Inscribed on one of the entrance pillars is this poem
From The Bivouac Of The Dead
by Theodore O'Hara
The muffled drums sad roll has beat
The soldier's last tattoo;
No more on life's parade shall meet
That brave and fallen few.
On Fame's eternal camping-ground
Their silent tents are spread,
And Glory guards, with solemn round,
The bivouac of the dead.
Looking for a relaxing place to spend a few hours and learn about history of the Pacific Campaign's of World War II. The National Memorial Cemetery of the Pacific is a place you might consider spending a few hours taking in the historical points and the breathtaking view of Honolulu from Pouwaina lookout. Have you ever wondered why this cemetery was given the name Punchbowl? Its because of its shape. The cemetery lies in an extinct volcano called POUWAINA and consists of 116 acres. Roughly translated, "Pouwaina" means "Consecrated Hill" or "Hill of Sacrifice." Punchbowl was the site of many secret "alii" (royal) burials. It was also the place where offenders of certain "kapus" (taboos) were sacrificed.
This cemetery serves as one of the Nation's two honored resting places in the Pacific. The American Military Cemetery at Manila is the other. It is a resting place for the recovered remains of those who gave their lives during World War II. Also the unidentified remains of 800 servicemen who died in Korea. The cemetery was in 1986 also dedicated to the service persons who fought in Vietnam.
There is a huge memorial featuring eight marble courts which contain the names of 26,280 Americans missing in action from World War II and the Korean War. Two additional areas now list the names of 2503 soldiers missing from the Vietnam War. At the top of the long flight of steps sits the monument itself, built in 1966. At the top of the marble staircase stands the statue of a woman, a woman of peace and of liberty towering above you.Extending from each side of this statue are walls etched with maps of the many campaigns of the Pacific, Pearl Harbor, Wake, Coral Sea, Midway, New Guinea and the Solomons, Iwo Jima, the Gilbert Islands, Okinawa as well as Korea. At the center behind the statute is an interdenominational chapel for Christians, Jews and Buddhists alike. This ground is sacred to both the native Hawaiians and to the families of the non-Hawaiians buried here.
Visitor hours are daily, 8 a.m. to 5:30 p.m everday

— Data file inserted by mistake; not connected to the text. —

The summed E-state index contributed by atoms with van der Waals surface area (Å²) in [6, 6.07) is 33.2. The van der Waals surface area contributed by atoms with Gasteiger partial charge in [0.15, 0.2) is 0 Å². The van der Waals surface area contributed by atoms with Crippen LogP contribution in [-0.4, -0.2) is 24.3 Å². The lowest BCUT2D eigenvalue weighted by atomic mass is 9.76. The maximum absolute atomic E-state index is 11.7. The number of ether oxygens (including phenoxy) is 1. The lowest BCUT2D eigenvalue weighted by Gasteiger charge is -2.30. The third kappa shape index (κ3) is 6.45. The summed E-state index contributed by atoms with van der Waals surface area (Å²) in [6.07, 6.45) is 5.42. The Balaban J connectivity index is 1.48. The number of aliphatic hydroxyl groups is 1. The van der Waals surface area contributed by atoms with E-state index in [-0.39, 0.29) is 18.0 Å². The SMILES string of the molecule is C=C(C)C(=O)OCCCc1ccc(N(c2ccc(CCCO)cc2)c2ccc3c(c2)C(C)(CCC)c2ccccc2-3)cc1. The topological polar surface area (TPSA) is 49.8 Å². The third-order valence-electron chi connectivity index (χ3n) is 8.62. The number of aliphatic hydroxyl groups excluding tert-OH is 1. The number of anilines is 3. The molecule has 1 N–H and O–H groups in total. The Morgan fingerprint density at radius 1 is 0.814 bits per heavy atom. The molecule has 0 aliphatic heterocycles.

The official name of the Punchbowl is the National Memorial Cemetery of the Pacific, where the bodies of more than 30000 soldiers are buried. Many of the soldiers are killed - in the Pacific - during World War II.
There is a memorial featuring eight marble courts containing the names of 26000 Americans missing in action from World War II and the Korean War. Additional smaller courts display the names of 2500 missing in action from the Vietnam War.
This is a beautiful and moving place.
Furthermore there is a beautiful view of Honolulu from the Cemetery.
The impressive PUOWAINA National Memorial Cemetery of the Pacific at Punchbowl, honors the sacrifices and achievements of the American Armed Forces in the Pacific during World War II and the Korean Conflict.
Punchbowl is an almost perfectly round crater of an extinct volcano. Inside are the bodies of 33,000 men and women whose lives were sacrificed while fighting for the United States.
More than five million visitors pay their respects at Punchbowl every year, making this the most visited site in Hawaii.
Walking tours by the AMerican Legion are available.
Visit between the hours of 8 a.m. - 5:30 p.m. daily.
The Punchbowl is actually the remains of an old volcanic crater that overlooks Honolulu. It holds a large cemetery that honors many of those who served in the United States military. Many of the people buried here were killed in the December 7 attack on Pearl Harbor. Others have served in various conflicts since that time. There is a large memorial in the crater and within it, you will find several battle maps featuring campaigns in the Pacific. Along the edge of the crater are excellent views into the city and other parts of the island. There is ample parking in the cemetery, however I walked from downtown Honolulu. It was quite a walk from the capitol building to get there, but it can be done.
For those who were young enough to watch Hawaii 5-O on TV, you should remember this landmark of Honolulu in the beginning of the show when they play the theme music.
Punchbowl is free; visit between the hours of 8 a.m.-6:30 p.m. daily.
This is a very impressive national cemetery. The main monument contains maps of major World War II battles in the Pacific done in beautiful mosaics.
There is a lookout over the edge of the crater that gives a great view of Honolulu and the ocean.
Ernie Pyle, the journalist, is buried here on the left side of the main boulevard along with Ellison Onizuka who died on the Challenger.
Some great views of the city can be had from the Punchbowl war cemetery, as well as being an interesting historical statement in its own right. You can follow the progress of the Pacific War on large murals, and wander round the immaculately manicured lawns
National Memorial Cemetary of the Pacific - the 'Punchbowl.' Great views of Honolulu and a moving reminder of freedom's cost.
Panorama of the USA's Pacific Wars, Graves of Ernie Pyle and the Hawaiian astronaut who died on the Challenger. Take the time to talk to any of the 'Club 100' (Japanese-American vets) who hang out in the visitor's center. They have amazing stories.
The is the burial grounds for over 35,000 victims of the three American wars in Asia and the Pacific. This wars included the World War II, Korean and Vietnam wars. Be sure to take in the fantastic view of Honolulu from the entrance of the Cemetery.